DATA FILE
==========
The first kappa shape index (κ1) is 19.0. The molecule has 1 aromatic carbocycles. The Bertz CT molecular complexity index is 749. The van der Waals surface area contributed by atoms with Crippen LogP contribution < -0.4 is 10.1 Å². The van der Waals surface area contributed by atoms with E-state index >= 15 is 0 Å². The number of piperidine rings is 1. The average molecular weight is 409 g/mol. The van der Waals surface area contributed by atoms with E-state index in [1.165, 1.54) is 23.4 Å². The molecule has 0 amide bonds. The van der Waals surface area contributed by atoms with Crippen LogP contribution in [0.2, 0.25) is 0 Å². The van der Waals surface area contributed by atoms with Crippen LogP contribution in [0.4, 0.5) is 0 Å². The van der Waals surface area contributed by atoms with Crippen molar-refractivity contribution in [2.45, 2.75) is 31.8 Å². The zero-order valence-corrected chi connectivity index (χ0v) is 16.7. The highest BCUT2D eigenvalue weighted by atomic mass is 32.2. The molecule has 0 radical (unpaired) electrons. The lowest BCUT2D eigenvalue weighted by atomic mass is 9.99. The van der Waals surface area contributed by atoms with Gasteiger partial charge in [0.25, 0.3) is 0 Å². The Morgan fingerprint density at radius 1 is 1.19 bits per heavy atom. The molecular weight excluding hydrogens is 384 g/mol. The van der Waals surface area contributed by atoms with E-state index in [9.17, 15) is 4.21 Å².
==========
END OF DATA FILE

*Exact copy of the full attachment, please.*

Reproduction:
The first kappa shape index (κ1) is 19.0. The molecule has 1 aromatic carbocycles. The Bertz CT molecular complexity index is 749. The van der Waals surface area contributed by atoms with Crippen LogP contribution < -0.4 is 10.1 Å². The van der Waals surface area contributed by atoms with E-state index >= 15 is 0 Å². The number of piperidine rings is 1. The average molecular weight is 409 g/mol. The van der Waals surface area contributed by atoms with E-state index in [1.165, 1.54) is 23.4 Å². The molecule has 0 amide bonds. The van der Waals surface area contributed by atoms with Crippen LogP contribution in [0.2, 0.25) is 0 Å². The van der Waals surface area contributed by atoms with Crippen LogP contribution in [0.4, 0.5) is 0 Å². The van der Waals surface area contributed by atoms with Crippen molar-refractivity contribution in [2.45, 2.75) is 31.8 Å². The zero-order valence-corrected chi connectivity index (χ0v) is 16.7. The highest BCUT2D eigenvalue weighted by atomic mass is 32.2. The molecule has 0 radical (unpaired) electrons. The lowest BCUT2D eigenvalue weighted by atomic mass is 9.99. The van der Waals surface area contributed by atoms with Gasteiger partial charge in [0.25, 0.3) is 0 Å². The Morgan fingerprint density at radius 1 is 1.19 bits per heavy atom. The molecular weight excluding hydrogens is 384 g/mol. The van der Waals surface area contributed by atoms with E-state index in [9.17, 15) is 4.21 Å².